That Bull Looks Sick!
Well, the ‘January Effect’ certainly isn’t working this January so far. In the first 21 days of 2022 SPY is down 8% which equals the biggest drop since 2000, during the GFC of 2009 and not a happy comparison. More recently, I can remember thinking that January 2016 was exceptionally painful, and it only dropped around 5% then.
The question now is what do we do now? Are things going to get better or worse? Of course, no-one knows but we can look at the charts and see what is going on to be able to make an informed guess.
To put things in perspective lets go right back to the COVID bear and see what has happened since then. You can see that we’ve been in a steady bull market, with minor dips. This is the largest by far, at 8%. Technically, we are not at our ‘Get Out’ signal (10/200 death cross) but SPY is actually trading below the 200 day SMA which is a very unsettling development.
You would be forgiven for panicking and dumping all your positions, but let’s look at all the signals and see what we can work out. Firstly, SPY is not in a bear market – that’s a drop of 20%. We are not yet in correction territory either – that is a drop of 10%. Secondly, looking at the MACD:
The histogram is approaching -4 which is not a good sign, and its continuing decrease shows that the bears are still in control. No signs of a bull rescue just yet.
If we look at the RSI – Relative Strength Index – on the same timescale, we see that SPY has dropped into oversold territory, which means that it is trading well below its typical value (like we didn’t already know!) and has the potential for a bounce.
How much potential? Well, lets looks at when it was last in oversold territory, which was during the COVID bear in 2020.
You can see that it got even lower than the current level, right down to 20, but worryingly the low of the oversold was at the end of February, and SPY dropped a lot after that, until 23rd March, even when the RSI had gone back into ‘normal’ territory. As we know, indicators are just that – indicators, not foolproof ways of knowing what is happening.
One indicator I always keep an eye on is the volume of trades. Here is the volume graph since the start of 2020. You can see the huge volumes around the COVID bear, and the current volume is the highest since June 2020. Does that mean capitulation? (when traders have given up waiting for an upturn, have dumped everything and finally the bears are exhausted). Maybe. Maybe not. As for everything in the market we can only tell for sure after the fact.
And for the last graph – the VIX (volatility index) which, surprisingly, is not that high. Here is the last 2 years of the VIX:
So, what is the takeaway from all that? Technically we are not at our get-out signal. If the current trajectory is continued then the death cross will happen around 445 – 450 and we seem to be closing in on it fast.
The choices are:
- Stick with the objective measure and wait for the death cross to confirm the end of the bull market; or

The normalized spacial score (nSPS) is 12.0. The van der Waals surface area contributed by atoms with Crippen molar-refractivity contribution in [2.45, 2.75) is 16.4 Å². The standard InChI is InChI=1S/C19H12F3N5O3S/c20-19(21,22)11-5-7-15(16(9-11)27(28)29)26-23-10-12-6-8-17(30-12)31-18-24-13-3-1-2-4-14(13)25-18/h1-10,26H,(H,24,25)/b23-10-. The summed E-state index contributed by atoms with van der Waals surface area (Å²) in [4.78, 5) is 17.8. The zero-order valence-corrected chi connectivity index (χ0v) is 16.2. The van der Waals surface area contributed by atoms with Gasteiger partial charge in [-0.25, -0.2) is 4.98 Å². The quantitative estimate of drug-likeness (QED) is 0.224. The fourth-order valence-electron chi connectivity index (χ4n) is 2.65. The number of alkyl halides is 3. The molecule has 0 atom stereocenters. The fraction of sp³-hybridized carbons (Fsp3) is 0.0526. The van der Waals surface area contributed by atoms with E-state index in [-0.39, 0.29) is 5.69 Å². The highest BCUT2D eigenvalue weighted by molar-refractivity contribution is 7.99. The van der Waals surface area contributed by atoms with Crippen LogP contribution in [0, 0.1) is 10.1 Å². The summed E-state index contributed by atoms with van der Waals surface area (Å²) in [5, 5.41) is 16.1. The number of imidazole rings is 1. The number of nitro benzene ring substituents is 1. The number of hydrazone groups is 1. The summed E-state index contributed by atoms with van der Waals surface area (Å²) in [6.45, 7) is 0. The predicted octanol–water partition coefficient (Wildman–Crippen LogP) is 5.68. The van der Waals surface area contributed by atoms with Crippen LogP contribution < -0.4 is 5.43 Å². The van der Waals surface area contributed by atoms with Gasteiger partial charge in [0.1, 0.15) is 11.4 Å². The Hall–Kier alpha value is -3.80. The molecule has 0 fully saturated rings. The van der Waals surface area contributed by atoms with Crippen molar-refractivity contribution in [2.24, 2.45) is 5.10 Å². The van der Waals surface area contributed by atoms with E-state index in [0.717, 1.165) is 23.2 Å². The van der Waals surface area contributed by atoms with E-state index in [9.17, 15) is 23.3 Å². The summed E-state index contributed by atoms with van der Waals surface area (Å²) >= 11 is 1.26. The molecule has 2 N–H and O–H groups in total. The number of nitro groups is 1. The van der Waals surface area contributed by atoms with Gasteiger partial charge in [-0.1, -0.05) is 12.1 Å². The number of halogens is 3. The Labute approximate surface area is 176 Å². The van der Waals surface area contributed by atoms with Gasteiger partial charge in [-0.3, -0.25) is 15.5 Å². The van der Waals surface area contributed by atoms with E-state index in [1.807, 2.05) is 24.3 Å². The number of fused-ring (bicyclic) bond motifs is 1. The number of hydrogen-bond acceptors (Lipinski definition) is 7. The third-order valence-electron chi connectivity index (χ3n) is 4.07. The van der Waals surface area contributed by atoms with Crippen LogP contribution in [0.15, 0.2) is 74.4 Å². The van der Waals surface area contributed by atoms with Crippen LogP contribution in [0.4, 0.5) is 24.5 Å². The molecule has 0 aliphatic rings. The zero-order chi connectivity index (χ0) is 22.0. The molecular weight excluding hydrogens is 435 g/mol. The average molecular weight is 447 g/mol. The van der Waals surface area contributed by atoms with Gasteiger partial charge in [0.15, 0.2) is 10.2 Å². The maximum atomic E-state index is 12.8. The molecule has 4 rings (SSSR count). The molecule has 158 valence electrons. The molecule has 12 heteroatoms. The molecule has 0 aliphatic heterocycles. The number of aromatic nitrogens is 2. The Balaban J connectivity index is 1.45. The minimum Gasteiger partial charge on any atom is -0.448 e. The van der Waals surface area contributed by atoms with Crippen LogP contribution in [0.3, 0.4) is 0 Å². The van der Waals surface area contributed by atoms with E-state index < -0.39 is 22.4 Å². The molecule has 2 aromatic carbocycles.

- Jump the gun and assume that SPY is going to go down further.
The choice is yours – you have all the data on past performance in the appendices in the ITM Bear book. Personally, I am still in all my SPY trades – but, of course, beating myself up that I didn’t close some of my ‘play trades’ (OTM options) when my SMUG Index was high. I always know when it is, because I tend to update my wealth spreadsheet more than once a day, which is a sure sign of smugness. I should have listened to it. (Tuition fee duly paid, lesson learned.) So, I feel your pain, but remember that the market first reached this level in July last year so we have ‘only’ lost 6 months of gains. But I know that it still hurts.
QQQ – The NASDAQ ETF
I know from the many emails that I receive that a lot of you also use ITM on the Nasdaq ETF, QQQ, and have made exceptionally good returns over the past 18 months. Well, the news there is rather more dismal. As you can see from the chart below, the 10/200 death cross is approaching even faster, and it is possible that it will be there in a couple of days. Stay vigilant, and ready to get out as soon as it is confirmed (i.e., it has actually crossed and there is white space between the 10 and 200 SMAs).
Just a reminder – this is not a bear market yet, we are not even close to one, so no bear trades should be started.
The Next Two Weeks . .
. . will be interesting. By the next Blog Post we’ll probably know whether or not the bull market is over or not. Trading is fun until the market goes against you (like now) and then it can be frustrating and nerve wracking. I know, I’ve been there many times in the past.
If you are following the ITM strategy you will have lost a lot of gains over the last 2 weeks, and will be feeling pretty bruised. But keep things in perspective, look at the long term picture and know that you are protected from any major fall out.
One of the things I am noticing is how uniformly pessimistic the financial press is, which has, in the past, signalled that we are near the bottom. Let’s hope so anyway. Lets look at some words from 2 well-known investors:
Well, right now everyone is fearful. Bulls are few and far between. And also:
This time is not different. We’ve been here before – not exactly the same, things are never exactly the same, but things aren’t completely new either. Looking at what has happened in the past gives us a basis for predicting the future. Whatever happens, people are still people, with their emotions, their dreams and their fears, and they still behave the same way. That is our constant and that is what we have to watch.